It’s official. The rumor season has started for the Marlins. Last night and this morning, bandwidth has been spent reporting on a conversation between Marlins owner Jeffrey Loria and Randy Levine of the Yankees. The subject? Mot mangers. Not front office personnel. Players. Specifically, a third baseman at the start of the downhill side of his career, who’s still owed a crapload of money, but can’t hit well enough to avoid losing AB’s to a pinch-hitter in the playoffs. The source is the stable, sober-sided, most non-hysterical reporter in the history of forever, Keith Olbermann. Please take appropriate precautions regarding the veracity of the rumor. Hip waders and a sturdy shovel might be a good start. Aaron Somers has an in-depth review here.
This is bad news for Marlins fans all the way around. First and foremost, Loria is back out there in full-on “look at me” mode. I’m sure it’s a big thrill for him to be in the midst of conversations about a future HOF player, but he’s forgotten that he’s an owner again, and not the GM. One that has been reported to want an $80m payroll this year.
Alex Rodriguez is owed roughly $114m over the next five years, plus bonuses for milestone home runs and other achievements. Averaging out to $22.8m per year, picking up that contract would have one player representing over 25% of Loria’s rumored payroll cap for 2013. A wrinkle in the deal might come in the form of relief from the Heath Bell albatross, as the Yankees might need a late-inning guy to set the table for Mariano Rivera, if he comes back next year.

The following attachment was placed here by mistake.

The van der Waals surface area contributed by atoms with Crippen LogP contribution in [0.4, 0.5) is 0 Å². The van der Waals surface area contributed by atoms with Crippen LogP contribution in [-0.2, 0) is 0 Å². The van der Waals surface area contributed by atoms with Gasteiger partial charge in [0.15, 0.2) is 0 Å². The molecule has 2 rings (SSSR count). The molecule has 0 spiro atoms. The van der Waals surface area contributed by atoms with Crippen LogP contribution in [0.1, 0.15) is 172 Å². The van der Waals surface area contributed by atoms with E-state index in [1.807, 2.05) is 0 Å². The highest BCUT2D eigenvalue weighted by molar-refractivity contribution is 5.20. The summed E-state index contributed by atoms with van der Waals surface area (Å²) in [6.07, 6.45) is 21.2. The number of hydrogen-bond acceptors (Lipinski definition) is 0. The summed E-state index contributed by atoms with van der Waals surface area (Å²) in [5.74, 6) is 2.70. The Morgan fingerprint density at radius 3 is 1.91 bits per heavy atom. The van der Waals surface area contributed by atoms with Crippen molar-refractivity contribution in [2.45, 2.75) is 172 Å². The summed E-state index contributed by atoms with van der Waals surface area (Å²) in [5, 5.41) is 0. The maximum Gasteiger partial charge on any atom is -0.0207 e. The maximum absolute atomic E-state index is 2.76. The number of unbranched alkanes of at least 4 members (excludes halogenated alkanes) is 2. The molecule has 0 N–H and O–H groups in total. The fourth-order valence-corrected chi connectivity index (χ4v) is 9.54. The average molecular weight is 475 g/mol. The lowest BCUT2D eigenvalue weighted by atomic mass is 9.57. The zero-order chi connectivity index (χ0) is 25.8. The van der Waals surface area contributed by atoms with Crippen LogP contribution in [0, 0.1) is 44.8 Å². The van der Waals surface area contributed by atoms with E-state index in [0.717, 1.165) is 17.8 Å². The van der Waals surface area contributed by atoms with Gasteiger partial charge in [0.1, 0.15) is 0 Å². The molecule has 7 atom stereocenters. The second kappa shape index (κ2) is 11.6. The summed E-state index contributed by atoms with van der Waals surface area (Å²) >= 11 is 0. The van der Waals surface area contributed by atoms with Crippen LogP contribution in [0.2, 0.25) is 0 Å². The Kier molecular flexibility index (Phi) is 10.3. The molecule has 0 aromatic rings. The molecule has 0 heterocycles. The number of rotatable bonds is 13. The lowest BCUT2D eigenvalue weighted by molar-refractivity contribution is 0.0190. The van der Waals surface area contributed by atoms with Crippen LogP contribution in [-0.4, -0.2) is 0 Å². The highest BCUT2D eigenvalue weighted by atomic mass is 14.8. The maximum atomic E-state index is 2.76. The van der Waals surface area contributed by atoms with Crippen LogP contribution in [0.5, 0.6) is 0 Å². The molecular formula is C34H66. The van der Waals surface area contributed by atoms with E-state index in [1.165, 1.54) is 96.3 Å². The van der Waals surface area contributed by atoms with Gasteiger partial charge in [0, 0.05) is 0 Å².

While Mr. Rodriguez is most definitely a welcome sight around town, and is certainly one of the city’s marquee products in the sports world, he’s a star that looks to be fading fast. The number of games he’s played has dropped since 2009, as have his HR totals and slash lines. During the ALDS, Raul Ibanez famously pinch-hit for Rodriguez, popping clutch homers to defeat the tougher-than-expected Orioles.
I guess the question for Loria might be: If you’re busy wiping the egg off of your face for the last high-dollar, long-term contract for a player you overrode your GM to sign (Bell), why on earth would you look to drop better than 25% of next year’s payroll on a guy who looks to be on the far side of his career? Joe Girardi’s unwillingness to play him in a clutch situation is just doubling down on the warning signs.
This, however, is typical of the kind of deals that owners like Dan Snyder and George Steinbrenner (during his bonehead years) simply couldn’t pass up. Yes, Rodriguez belongs in the pantheon of Great Yankees, but that doesn’t mean that the Marlins have any business dropping a quarter of the payroll on a guy that is very likely headed for Buck/Sanchez stats in the next year or two. It would be much better to develop six or seven players with superstar potential, than to make an offer to an aging player to go to Florida for his retirement. We get enough of that on our roads. We don’t need it in our ballpark.